This is Part Two of a two-part blog on remote learning. See Part One here.
You can create amazing remotely facilitated learning experiences. Taking a human-centred design approach forces you to truly get to the bottom of what your audience needs before you start throwing around solutions. So, let's make it clear: availability does not imply quality. Solid design principles (and being a good listener) does.
If the initial design was solid, those materials and exercises were based around a traditional learner in a classroom, right? In a remote setting, those things are not the same. Instead, get into the mindset of the remote learner through a persona and begin understanding what their personal environment is like. It’s a sure-fire way to ensure the learner stays front of mind throughout development.
You’ve unlocked a world of resources for your learners to have creative experiences and develop mastery. Think about engaging learners in the following ways:
Why lift and shift a whole day of classroom learning when you can break it up, allowing for application on the job, more valuable coaching by the facilitator, and the creation of community of learners with shared resources after the session? See our 1-page Spectrum of Remote Possibility guide to remote learning approaches.
Don't compromise. We've seen improv theatre being taught remotely and Escape Rooms created using OneNote. You and your learners will forget that you're on a remote session if you do it right. Behind you is a physical space - in case you had forgotten - visible to the camera. Tilt your webcam up and maximise that space like a pro.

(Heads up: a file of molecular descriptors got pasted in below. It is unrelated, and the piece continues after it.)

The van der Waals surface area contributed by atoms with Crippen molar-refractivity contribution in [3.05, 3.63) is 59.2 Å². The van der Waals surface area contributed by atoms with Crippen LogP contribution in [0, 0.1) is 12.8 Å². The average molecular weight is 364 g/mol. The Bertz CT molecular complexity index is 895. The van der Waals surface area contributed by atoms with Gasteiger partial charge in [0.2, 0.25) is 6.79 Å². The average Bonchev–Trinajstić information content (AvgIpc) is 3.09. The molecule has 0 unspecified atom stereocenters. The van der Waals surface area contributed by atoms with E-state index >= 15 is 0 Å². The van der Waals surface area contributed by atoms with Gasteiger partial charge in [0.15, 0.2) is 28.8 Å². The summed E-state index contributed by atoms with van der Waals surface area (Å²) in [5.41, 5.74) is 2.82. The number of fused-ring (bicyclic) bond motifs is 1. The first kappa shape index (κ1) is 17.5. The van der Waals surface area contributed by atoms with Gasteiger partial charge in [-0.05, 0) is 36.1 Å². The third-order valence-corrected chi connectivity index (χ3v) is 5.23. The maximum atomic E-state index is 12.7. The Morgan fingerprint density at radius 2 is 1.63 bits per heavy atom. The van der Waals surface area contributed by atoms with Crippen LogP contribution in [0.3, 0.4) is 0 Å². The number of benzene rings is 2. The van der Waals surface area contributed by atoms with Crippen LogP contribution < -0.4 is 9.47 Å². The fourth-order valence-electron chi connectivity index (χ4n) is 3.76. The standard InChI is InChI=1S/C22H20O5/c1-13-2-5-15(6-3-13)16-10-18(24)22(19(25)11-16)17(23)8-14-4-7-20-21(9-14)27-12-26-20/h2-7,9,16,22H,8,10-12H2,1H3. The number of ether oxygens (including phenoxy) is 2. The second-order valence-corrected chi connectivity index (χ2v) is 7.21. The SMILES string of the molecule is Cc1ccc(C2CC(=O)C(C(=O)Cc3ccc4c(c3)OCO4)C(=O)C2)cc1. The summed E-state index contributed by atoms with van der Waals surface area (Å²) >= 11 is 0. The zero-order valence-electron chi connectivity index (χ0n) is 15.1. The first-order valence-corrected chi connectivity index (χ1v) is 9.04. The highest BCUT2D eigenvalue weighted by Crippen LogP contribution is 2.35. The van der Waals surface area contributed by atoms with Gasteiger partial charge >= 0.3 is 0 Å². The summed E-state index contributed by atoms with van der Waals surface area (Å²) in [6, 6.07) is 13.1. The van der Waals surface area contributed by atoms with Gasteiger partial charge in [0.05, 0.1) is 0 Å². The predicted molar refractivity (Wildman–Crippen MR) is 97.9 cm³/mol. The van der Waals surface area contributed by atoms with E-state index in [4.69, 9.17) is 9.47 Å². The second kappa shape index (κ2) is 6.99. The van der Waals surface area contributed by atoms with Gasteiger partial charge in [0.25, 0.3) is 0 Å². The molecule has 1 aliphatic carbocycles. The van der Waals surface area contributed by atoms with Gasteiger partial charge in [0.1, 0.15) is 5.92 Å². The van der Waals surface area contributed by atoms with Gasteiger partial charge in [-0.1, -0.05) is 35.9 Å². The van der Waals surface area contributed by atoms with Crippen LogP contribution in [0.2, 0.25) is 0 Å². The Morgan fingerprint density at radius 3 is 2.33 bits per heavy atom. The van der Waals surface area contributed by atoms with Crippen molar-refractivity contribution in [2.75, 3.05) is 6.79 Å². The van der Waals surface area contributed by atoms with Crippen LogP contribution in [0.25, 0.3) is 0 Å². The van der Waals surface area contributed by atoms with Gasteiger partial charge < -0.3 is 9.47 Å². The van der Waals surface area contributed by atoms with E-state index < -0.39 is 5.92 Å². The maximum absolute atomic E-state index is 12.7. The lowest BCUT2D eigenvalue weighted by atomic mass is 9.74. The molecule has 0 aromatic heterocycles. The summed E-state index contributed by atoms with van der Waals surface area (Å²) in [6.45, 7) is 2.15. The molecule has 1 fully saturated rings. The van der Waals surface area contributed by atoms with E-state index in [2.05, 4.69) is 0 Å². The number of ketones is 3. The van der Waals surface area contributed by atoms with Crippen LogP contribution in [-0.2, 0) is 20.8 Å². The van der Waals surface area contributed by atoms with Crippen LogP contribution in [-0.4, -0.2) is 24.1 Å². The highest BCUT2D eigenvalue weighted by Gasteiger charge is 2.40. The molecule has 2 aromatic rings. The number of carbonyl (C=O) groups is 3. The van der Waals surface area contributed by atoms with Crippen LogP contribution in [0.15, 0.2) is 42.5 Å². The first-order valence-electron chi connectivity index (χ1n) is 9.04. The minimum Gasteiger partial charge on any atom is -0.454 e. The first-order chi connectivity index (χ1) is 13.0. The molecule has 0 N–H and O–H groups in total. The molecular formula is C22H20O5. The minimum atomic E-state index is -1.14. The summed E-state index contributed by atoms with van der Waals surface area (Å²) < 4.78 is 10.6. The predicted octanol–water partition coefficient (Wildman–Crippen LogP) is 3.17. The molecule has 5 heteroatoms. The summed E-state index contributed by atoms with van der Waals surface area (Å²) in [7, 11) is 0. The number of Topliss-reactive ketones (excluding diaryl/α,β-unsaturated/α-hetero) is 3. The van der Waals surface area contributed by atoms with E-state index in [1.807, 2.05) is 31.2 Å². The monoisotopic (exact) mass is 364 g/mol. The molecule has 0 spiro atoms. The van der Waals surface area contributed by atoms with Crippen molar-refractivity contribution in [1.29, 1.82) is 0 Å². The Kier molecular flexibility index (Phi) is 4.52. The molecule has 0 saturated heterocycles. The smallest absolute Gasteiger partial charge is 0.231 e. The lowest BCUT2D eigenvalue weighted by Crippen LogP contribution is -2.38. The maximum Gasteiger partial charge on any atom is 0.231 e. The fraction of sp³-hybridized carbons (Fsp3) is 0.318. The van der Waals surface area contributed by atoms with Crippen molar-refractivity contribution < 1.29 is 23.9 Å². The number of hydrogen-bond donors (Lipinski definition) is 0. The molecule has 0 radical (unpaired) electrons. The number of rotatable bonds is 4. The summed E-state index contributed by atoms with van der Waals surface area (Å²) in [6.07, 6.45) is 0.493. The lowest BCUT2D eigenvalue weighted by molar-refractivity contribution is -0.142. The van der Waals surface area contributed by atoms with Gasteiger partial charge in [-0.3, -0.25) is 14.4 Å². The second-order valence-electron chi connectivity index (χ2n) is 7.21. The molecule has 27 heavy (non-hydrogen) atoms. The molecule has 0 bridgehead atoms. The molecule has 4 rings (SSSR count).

See Part One of this blog for some good rules of thumb for attention span, number of attendees and changing the state regularly.
Your design should be done with maximum creativity – a strong 'how might we?' problem statement will set you off on the right foot. However, what you cannot lose sight of is the need to develop your facilitators too. Line managers often get lumped with being the ones to carry out the delivery, but a line manager ≠ confident facilitator. You have to bring them with you during the design to ensure both their confidence and competence.
Unlike in a classroom, every single attendee can have equal (and enormous) agency in the learning experience. Think about your learning in terms of 'mastery' and look to Kolb’s theory of experiential learning. Who doesn't normally get a voice in your sessions? Design ‘inclusion’ in and design out ‘only the loudest voice’.
If you want help moving your training to a remote or blended delivery model, or feel like your trainers could benefit from a short session with our experts to sharpen their remote delivery skills, get in touch with us.
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